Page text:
CICERO, Ill. - The family of a bystander shot dead during summer looting in Cicero suffered taunts after paramedics in Cicero took a photo of the man dying, according to a lawsuit.
One retired fire department lieutenant shared the photo on Facebook with the caption, "Come to Cicero to loot and break s—! Get a free body bag!! Nice head shot!!," according to the suit, filed Tuesday in federal court in Chicago.
But Victor Cazares Jr. wasn’t looting, according to the suit.
Instead, the 27-year-old was standing unarmed June 1 with several neighbors in an effort to protect Super Espiga Grocery, 4920 West 14th St, according to the suit. That’s when someone came up to him and shot him in the head, Cicero police said at the time.
When paramedics Justin Zheng and Gene Lazcano arrived and found Cazares still breathing, the pair delayed taking him to a hospital and instead took one or more photographs without his consent, the suit alleges.
Minutes later, retired Cicero Fire Department Lieutenant Frank R. Rand posted a photo of Cazares bloodied body to a Facebook group of over 8,000 Cicero residents with a caption wrongly implying Cazares was looting, the suit states.
The suit claims Zheng, Lazcano and Rand, as well as the Town of Cicero, violated Cazares’ privacy and slandered his name.
Cicero spokesman Ray Hanania said the paramedics never worked for Cicero, but were actually employed by Metro Paramedics. The company did not immediately respond to a request for comment.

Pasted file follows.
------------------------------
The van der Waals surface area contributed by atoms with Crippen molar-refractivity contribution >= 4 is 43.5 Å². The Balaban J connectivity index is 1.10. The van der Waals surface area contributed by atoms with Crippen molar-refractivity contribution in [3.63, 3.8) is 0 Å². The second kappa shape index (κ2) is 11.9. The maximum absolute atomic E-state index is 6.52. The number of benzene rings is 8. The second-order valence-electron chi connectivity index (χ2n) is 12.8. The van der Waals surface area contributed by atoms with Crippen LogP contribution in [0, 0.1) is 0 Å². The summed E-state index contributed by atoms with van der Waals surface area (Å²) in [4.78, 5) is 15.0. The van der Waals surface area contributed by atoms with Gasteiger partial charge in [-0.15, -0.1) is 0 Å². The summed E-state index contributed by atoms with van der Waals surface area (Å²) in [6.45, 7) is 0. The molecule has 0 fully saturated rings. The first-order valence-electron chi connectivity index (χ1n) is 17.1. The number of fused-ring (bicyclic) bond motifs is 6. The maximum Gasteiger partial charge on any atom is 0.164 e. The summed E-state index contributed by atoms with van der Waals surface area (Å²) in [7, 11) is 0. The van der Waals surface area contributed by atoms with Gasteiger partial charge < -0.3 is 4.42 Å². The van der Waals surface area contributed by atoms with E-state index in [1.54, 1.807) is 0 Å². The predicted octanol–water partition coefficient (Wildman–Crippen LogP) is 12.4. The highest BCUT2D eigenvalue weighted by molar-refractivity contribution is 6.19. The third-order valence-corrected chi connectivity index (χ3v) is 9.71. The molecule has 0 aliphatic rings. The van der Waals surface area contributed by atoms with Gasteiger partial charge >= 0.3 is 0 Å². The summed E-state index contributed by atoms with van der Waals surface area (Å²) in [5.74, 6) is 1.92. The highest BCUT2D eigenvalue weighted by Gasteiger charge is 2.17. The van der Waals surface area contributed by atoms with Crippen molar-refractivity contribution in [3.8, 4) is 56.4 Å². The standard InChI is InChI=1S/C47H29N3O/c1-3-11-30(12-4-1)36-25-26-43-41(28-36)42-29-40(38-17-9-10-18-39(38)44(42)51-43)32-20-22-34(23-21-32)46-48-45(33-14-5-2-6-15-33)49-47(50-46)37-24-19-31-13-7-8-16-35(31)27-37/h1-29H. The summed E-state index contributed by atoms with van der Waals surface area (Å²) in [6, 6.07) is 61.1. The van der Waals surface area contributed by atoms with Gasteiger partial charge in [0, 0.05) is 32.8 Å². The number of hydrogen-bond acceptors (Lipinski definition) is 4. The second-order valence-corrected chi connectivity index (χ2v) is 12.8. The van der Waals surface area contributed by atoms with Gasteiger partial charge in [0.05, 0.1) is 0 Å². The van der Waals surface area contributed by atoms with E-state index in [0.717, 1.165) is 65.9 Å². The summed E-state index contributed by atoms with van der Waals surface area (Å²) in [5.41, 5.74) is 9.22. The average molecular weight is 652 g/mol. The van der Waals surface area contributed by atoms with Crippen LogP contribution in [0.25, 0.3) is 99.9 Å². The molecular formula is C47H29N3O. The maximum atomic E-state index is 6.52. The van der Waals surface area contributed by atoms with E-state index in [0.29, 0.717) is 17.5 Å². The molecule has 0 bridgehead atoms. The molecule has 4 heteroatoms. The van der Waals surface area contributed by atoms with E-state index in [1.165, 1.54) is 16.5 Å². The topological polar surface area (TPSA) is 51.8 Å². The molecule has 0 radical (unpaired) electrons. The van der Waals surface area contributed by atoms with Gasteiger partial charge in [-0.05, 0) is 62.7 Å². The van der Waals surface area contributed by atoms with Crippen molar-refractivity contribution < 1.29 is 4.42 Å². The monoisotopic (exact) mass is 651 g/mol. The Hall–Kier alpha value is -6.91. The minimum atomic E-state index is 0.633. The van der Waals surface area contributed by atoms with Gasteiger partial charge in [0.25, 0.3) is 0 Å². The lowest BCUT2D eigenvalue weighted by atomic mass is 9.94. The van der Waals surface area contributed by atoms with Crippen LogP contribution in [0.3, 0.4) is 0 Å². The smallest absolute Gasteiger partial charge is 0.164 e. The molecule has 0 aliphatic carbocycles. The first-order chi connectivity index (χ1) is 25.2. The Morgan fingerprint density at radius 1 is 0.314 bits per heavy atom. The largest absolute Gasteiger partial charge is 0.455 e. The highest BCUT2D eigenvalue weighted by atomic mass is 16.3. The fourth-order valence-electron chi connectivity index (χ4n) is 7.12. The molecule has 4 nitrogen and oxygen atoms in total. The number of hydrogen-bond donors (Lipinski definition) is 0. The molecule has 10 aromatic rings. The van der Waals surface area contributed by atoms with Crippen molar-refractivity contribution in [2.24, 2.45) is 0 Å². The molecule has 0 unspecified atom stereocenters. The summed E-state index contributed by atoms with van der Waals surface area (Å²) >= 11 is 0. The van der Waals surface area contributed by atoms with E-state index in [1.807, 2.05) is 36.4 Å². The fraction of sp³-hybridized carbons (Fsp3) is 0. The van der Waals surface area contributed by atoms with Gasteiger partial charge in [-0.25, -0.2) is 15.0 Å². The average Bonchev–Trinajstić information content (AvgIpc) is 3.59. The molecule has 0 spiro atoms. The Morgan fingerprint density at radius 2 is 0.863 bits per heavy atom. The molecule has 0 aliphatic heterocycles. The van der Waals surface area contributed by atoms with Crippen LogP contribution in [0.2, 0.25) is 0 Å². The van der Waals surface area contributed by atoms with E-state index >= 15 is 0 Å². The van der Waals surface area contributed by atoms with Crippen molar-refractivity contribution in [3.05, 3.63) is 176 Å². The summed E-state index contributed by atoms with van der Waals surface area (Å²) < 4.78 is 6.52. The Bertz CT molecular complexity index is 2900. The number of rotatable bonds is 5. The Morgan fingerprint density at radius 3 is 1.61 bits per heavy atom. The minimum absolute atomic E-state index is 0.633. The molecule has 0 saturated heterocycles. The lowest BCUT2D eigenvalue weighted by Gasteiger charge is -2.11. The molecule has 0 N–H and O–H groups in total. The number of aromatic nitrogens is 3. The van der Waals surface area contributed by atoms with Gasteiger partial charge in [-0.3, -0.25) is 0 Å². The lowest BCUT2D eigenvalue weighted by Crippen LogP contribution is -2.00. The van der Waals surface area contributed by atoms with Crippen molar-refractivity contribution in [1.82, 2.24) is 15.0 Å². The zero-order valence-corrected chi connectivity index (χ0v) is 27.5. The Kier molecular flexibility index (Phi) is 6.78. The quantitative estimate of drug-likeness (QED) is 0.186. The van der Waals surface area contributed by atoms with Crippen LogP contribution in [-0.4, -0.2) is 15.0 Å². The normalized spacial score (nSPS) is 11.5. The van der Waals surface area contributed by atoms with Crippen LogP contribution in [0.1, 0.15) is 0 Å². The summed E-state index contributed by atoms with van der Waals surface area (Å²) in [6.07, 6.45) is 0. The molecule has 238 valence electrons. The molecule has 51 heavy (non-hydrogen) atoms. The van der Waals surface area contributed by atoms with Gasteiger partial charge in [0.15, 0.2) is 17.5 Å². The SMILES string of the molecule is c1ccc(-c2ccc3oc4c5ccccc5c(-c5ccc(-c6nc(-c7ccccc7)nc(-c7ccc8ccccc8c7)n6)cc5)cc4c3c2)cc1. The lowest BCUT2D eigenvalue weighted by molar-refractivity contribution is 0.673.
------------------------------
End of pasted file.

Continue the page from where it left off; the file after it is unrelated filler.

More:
Hanania said the Cicero Police Department was still investigating the incident.
"When we were informed of the photo of Mr. Cazares, the Town immediately opened an investigation into the incident with Internal Affairs," Hanania said in an email. "We do not know who took the photo, which we believe was taken from inside of the ambulance."
Rand couldn’t immediately be reached for comment.
As a result of the published photo, Cazares’s family received taunts and offensive comments, the suit states.
When Cazares’ sister Michelle saw the picture on Facebook, she rushed home to her brother.
"I was still trying to process everything that had happened and seeing that post completely crushed me," Cazares said in a statement. "That horrifying image will forever remain in my memory."
Cazares was one of two people fatally shot in Cicero that weekend as civil unrest turned violent in some areas following the police killing of George Floyd. Looting hit downtown Chicago and the suburbs.
Family attorney Mike Kanovitz said the family’s grieving was magnified by the alleged invasion of privacy.
"In a town long racked by racial divisions, the cruel, racial element in Rand’s piling on about the death of a Brown person following the police murder of a Black person cannot be underestimated," Kanovitz said a statement.